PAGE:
When Virgin Media’s marketing head ran the HR department

Marketing can raise its profile within a business by using its creativity to identify and fill a consumer need.

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But marketers can also gain real influence in a company, and help other departments better understand the role marketing plays

in the business. So when Virgin Media merged with NTL and Telewest in 2007, marketer Ashley Stockwell made the unusual move of running the HR department for eight months, following “offline” conversations with the directors of customer care and James Kydd, who ran marketing for Virgin Media at the time.

He was also responsible for hiring current chief people officer Elisa Nardi and for setting recruitment criteria to make sure people that were hired were “a sort of Virgin character”, says Stockwell, who is now executive director of brand and marketing.

“What we do from a marketing and brand point of view has to be reflected from an internal brand and cultural perspective. If what you are trying to say and execute to [external] prospects and customers isn’t flowed through internally, in terms of how we act, behave and believe, then people will see that disconnect,” he says.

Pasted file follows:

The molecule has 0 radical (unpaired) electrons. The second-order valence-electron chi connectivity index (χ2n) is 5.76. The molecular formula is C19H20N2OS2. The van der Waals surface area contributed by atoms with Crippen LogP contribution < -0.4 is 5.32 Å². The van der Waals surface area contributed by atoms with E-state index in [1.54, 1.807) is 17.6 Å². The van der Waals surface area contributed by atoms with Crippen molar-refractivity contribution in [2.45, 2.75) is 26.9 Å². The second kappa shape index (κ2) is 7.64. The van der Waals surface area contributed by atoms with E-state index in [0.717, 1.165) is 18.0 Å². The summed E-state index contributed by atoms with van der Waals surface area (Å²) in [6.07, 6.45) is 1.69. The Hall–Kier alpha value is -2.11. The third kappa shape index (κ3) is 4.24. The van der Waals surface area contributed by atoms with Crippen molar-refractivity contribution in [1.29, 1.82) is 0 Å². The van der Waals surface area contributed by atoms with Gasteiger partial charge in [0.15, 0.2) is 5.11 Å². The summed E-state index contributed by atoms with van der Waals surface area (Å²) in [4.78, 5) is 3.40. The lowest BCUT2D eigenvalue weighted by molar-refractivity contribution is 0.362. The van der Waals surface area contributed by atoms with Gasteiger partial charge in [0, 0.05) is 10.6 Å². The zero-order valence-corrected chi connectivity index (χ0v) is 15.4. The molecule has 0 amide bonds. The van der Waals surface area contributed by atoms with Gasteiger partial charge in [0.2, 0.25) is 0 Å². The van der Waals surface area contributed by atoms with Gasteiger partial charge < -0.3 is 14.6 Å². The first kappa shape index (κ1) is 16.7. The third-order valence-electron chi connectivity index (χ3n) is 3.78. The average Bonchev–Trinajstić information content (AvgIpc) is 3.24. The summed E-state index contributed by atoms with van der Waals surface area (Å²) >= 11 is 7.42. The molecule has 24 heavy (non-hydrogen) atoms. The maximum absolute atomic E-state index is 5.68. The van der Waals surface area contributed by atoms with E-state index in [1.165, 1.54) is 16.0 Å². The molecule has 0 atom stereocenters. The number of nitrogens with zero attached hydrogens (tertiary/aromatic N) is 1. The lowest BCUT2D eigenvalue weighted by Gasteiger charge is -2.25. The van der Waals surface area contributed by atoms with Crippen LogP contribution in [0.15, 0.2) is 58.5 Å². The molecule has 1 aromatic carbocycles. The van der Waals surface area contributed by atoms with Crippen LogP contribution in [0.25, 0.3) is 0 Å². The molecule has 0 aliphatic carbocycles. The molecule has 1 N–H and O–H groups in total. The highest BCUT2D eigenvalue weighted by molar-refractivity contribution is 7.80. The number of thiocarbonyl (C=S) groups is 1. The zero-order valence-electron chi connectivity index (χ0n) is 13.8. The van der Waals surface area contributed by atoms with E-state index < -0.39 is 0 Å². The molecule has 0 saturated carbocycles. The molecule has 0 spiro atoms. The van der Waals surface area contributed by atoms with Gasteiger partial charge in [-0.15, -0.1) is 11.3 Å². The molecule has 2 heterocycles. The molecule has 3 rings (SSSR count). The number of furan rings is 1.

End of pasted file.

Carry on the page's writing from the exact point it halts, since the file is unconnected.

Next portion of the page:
Stockwell wanted to get brand values embedded into the company. He explains: “It’s not just about your key performance indicators as an employee but how you are delivering those KPIs from a Virgin brand perspective. It’s trying to get the brand element into staff training and inductions.”

He took on Sir Richard Branson’s mission to put staff first, with the idea that if a brand makes its employees happy, then customers and shareholders will be happy. So he removed the dress code, to make people feel more relaxed.

Stockwell says: “It was about allowing people to wear what is appropriate. If they are in a call centre all day it doesn’t matter what they wear. Historically, there were rules for all those elements, which felt quite restrictive and controlling. It’s getting staff to do the best they can and giving them tools to deliver great customer service.

“That will make their lives easier and therefore the customers’ lives easier – whether the staff member is from a call centre, IT, finance or another team,” he says.

Following this experiment, other Virgin brands might integrate marketing and HR by having a staff change committee, such as the one run by Virgin Atlantic, where the brand team is represented.

“Getting the people team and the brand and marketing team working together is fundamental for any business. It is something that is a bit missed in larger businesses,” says Stockwell.

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